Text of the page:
Thursday, January 16, 2014
Five somewhat unobvious reasons to pursue Tanaka
By Mark Saxon
The Dodgers have given every indication they're still in talks to land Japanese superstar Masahiro Tanaka, even after agreeing to a record seven-year contract with their homegrown ace, Clayton Kershaw.
Whether the Dodgers kick in another $140 million or so could boil down to how much they think the pitcher is worth to their World Series push and their efforts to rebuild a brand diminished under Frank McCourt. Let's look at some potential motivations for chasing Tanaka aside from the fact that he's really, really good and teams like good players:
The Dodgers wouldn’t just have three or four of the two dozen most talented pitchers on earth next season, they’d have a lot of different looks to throw at hitters.
Tanaka is often described by scouts as an extreme control pitcher with a good, not overpowering, fastball and a devastating split-finger pitch. That description fits the Dodgers’ No. 4 starter, Dan Haren, perfectly, or at least it did when he still had a low-90s fastball. The Dodgers would probably split those two up in the rotation, perhaps using Tanaka as the No. 2 starter and Haren as the No. 5 starter.
The No. 1 starter, Kershaw, is a power left-hander with two dominant breaking balls. The other lefty, Hyun-Jin Ryu, is a finesse lefty who changes speeds and locations. Greinke would be the Dodgers’ hardest-throwing righty, with a similar repertoire to Kershaw’s from the other side.
The Long Term
The Dodgers have developed this little habit of giving pitchers opt-out clauses in their contracts when they negotiate, so what initially looks like this rock-solid rotation for the foreseeable future isn’t quite that bankable. Clayton Kershaw has an opt-out. Zack Greinke has one. Hyun-Jin Ryu has one.
Greinke can opt out after 2015 if he’s willing to leave $71 million on the table, which isn’t out of the question if he has two more seasons like this past one. He’d be just 32 by then. Ryu can opt out after 2017 if he pitches 558 innings over the next four seasons, an easily obtainable total. He’d be just 31. Kershaw can opt out the following season, when he’s 30, which seems like a no-brainer if he continues pitching close to as well as he has and payroll inflation continues unchecked.
So, getting Tanaka signed to a six- or seven-year deal would give the Dodgers a touch more confidence that they won’t be in rebuild mode as these contracts start to reach their milestones. Then again, Tanaka is represented by the same agent, Casey Close, who represents Kershaw and Greinke, so he might just have one, too. Ugh.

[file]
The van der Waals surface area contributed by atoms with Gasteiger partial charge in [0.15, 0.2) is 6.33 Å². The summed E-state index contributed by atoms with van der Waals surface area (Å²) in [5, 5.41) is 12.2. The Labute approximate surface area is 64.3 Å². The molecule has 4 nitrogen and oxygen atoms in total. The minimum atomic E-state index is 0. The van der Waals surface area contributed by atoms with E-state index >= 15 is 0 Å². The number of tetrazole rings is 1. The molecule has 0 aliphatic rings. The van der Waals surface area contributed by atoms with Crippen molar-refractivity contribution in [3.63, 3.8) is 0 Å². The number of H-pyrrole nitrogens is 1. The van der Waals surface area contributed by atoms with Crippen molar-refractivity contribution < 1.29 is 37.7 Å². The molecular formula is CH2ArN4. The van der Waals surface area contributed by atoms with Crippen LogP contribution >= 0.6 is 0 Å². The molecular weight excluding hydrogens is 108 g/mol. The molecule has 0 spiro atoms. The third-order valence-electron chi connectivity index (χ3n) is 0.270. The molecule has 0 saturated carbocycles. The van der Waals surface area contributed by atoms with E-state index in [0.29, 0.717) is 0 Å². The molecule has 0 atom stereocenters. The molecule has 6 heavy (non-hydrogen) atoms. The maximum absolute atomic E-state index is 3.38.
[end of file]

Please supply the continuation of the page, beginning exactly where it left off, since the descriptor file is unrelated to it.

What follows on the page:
The Dodgers dispatched a group of marketing executives to Asia this winter to drum up business, trying to capitalize on the fact that Ryu might be the biggest sports celebrity in South Korea. The team would have similar opportunities in Japan. Tanaka wouldn’t have the novelty factor for Japanese fans, who have seen plenty of players become major stars in Major League Baseball since Hideo Nomo broke the ice. But he would be the Next Big Thing, likely attracting 30 or 40 reporters to cover his every move.
Beyond sponsorship deals, the Dodgers are competing with the other West Coast teams to have the greatest brand penetration across the Pacific. They already have a head start, playing in Australia will help, and Tanaka would cement them as the Pacific Rim’s team.
Getting Tanaka would put heat on some of the veterans trying to find room in the Dodgers’ rotation. They may not like it, but if they respond properly, that’s not necessarily a bad thing for the Dodgers.
Presumably, signing Tanaka would make Haren the No. 5 starter. That means Josh Beckett would have to open some eyes in spring training just to secure a future as a major-league pitcher. Haren would have to pitch well to hold on, especially if Chad Billingsley returns to form by May or June, as they hope he will.
The Dodgers then could stockpile their young arms, guys like Zach Lee, Ross Stripling and Chris Reed, at Triple-A and Double-A, giving them appealing reserves they really haven’t had for several years. Those guys would have to pitch well to put themselves at the front of the line.
If everyone on the 25-man roster stays healthy, the Dodgers would have some roster juggling to do by the end of spring training and Beckett could find himself in all sorts of trade rumors, but the Dodgers are getting used to that kind of thing.
Needs will arise between now and next July that no one is anticipating. Remember last April, when a surplus of starting pitching became a shortage? The extra outfielder problem proved a not-enough-outfielders problem in the playoffs.
Landing Tanaka would allow the Dodgers to consider moving a top-flight prospect or two between now and the trade deadline, something they’re now loathe to consider. The Dodgers appear to have a nice wave of younger pitching talent on the horizon with guys like Julio Urias and Chris Anderson, who both started pro ball last summer.
Tanaka and Kershaw are both 25. That means, if their bodies hold up, they’re really not much older than the next wave of prospects. That makes at least one or two of those prospects -- Lee, Stripling and Reed, say -- potentially expendable. From the organization’s standpoint, that’s a good thing.